Over the course of the next decade she developed several series of paintings incorporating the stripe. Each series proposed new questions, new challenges that belie a serious, sharp intelligence tinged with a sense of humor. To her credit (as in all good art), the work never declared solutions; instead they remained fresh and open, inviting additional inquiry.
In work made from 1998 –2003, the motif of the stripe morphed into fluid, sensuous strokes of highly saturated colors which formed compressed images in shallow spaces that recall figures and faces as if distorted on reflective surfaces such as car windows, chrome bumpers, and fun-house mirrors. These paintings had a slapstick quality to them. In attempting to simultaneously reveal and conceal something, the mark became what the image itself suggested it was doing, a type of parody of the movements and forms of the body as it made the marks. In these paintings the strokes of color were laid down adjacent to each other creating hypnotic, optically expressive images that are humorous and erotically charged. That is to say that they often seem to be in a state of transition melting and becoming something else. These dynamic images appear to pulse and breathe. The viewer becomes seduced by the clarity, luster and velvety textures of the colors whose constituent forms possess a kind of pure energy allowing every nuance of the stroke to reveal itself as a living creature.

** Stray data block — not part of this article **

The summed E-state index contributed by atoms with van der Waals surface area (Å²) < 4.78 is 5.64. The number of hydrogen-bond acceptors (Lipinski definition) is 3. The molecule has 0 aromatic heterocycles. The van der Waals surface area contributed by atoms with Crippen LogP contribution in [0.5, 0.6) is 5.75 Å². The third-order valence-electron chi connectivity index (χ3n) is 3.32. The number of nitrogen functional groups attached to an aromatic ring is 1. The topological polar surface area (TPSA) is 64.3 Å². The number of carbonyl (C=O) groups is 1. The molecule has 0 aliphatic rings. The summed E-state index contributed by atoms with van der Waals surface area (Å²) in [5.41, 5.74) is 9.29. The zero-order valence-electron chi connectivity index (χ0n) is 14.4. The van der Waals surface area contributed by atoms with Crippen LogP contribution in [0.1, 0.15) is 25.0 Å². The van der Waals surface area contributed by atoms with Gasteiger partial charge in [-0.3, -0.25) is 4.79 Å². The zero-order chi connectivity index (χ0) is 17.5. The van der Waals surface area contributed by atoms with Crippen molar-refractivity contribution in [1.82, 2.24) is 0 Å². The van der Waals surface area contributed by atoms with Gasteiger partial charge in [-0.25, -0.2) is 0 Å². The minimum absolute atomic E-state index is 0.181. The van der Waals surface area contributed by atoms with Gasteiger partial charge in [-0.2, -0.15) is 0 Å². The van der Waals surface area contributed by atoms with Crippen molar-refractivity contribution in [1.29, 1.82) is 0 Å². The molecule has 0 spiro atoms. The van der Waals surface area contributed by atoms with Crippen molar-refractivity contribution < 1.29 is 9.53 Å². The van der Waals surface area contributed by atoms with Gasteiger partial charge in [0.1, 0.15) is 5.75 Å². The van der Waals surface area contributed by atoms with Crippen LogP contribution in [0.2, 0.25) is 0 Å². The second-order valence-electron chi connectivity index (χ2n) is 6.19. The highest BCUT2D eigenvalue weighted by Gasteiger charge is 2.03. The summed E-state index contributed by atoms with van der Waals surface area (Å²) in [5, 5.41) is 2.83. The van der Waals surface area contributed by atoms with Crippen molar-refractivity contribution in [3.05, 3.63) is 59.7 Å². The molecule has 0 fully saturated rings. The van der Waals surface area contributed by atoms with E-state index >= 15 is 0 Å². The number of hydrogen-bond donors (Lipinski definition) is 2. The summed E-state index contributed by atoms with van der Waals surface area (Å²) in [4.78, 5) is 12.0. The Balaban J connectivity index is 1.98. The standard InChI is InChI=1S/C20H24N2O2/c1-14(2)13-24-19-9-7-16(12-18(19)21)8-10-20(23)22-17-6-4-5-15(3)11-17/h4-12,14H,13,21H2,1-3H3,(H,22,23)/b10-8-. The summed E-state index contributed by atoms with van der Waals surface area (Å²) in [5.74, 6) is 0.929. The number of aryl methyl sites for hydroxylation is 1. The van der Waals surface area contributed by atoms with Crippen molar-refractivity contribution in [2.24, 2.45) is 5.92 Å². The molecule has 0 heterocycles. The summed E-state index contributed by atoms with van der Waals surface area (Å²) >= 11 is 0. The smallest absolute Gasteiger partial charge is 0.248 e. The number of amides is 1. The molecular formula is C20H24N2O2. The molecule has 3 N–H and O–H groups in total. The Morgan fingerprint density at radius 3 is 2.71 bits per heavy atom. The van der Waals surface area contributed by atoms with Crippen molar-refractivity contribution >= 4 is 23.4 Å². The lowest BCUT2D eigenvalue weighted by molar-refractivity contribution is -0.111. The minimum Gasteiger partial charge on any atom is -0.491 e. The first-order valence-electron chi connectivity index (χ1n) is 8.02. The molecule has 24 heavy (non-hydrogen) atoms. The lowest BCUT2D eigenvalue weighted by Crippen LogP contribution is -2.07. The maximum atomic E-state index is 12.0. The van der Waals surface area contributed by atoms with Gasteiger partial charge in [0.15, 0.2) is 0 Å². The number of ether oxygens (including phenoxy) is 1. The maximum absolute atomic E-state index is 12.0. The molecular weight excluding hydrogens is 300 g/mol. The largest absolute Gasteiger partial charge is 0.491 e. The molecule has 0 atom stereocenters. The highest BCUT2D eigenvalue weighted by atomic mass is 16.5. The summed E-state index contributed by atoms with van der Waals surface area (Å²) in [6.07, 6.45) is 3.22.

Karin Davie: Unplugged
The term “unplugged” denotes a musician performing live on a stage using instruments without the bells and whistles of a back band or electrical support: nothing but the pure
and simple voice of the human and the instrument. The popular term “unplugged”, translates to suggest something experienced in a natural state, evincing truth, rawness and honesty.
Davie’s new series of paintings, “Between My Eye and Heart” and “Heart’s Guest” parallels with the term ‘unplugged’ in several ways. The most obvious one is a return to a more direct way of working which has allowed her to be more spontaneous in her relationship with the paint and the canvas. In doing so she underscores a sense of the present, as if we are witnessing the painting being made. As viewers we are presented with evidence of the hand and the person who made them. The stroke’s brushiness, drips, irregularities of mark, stops, uneven edges, and rawness contribute to our understanding of Davie’s insistence on placing us as viewers in the here and now.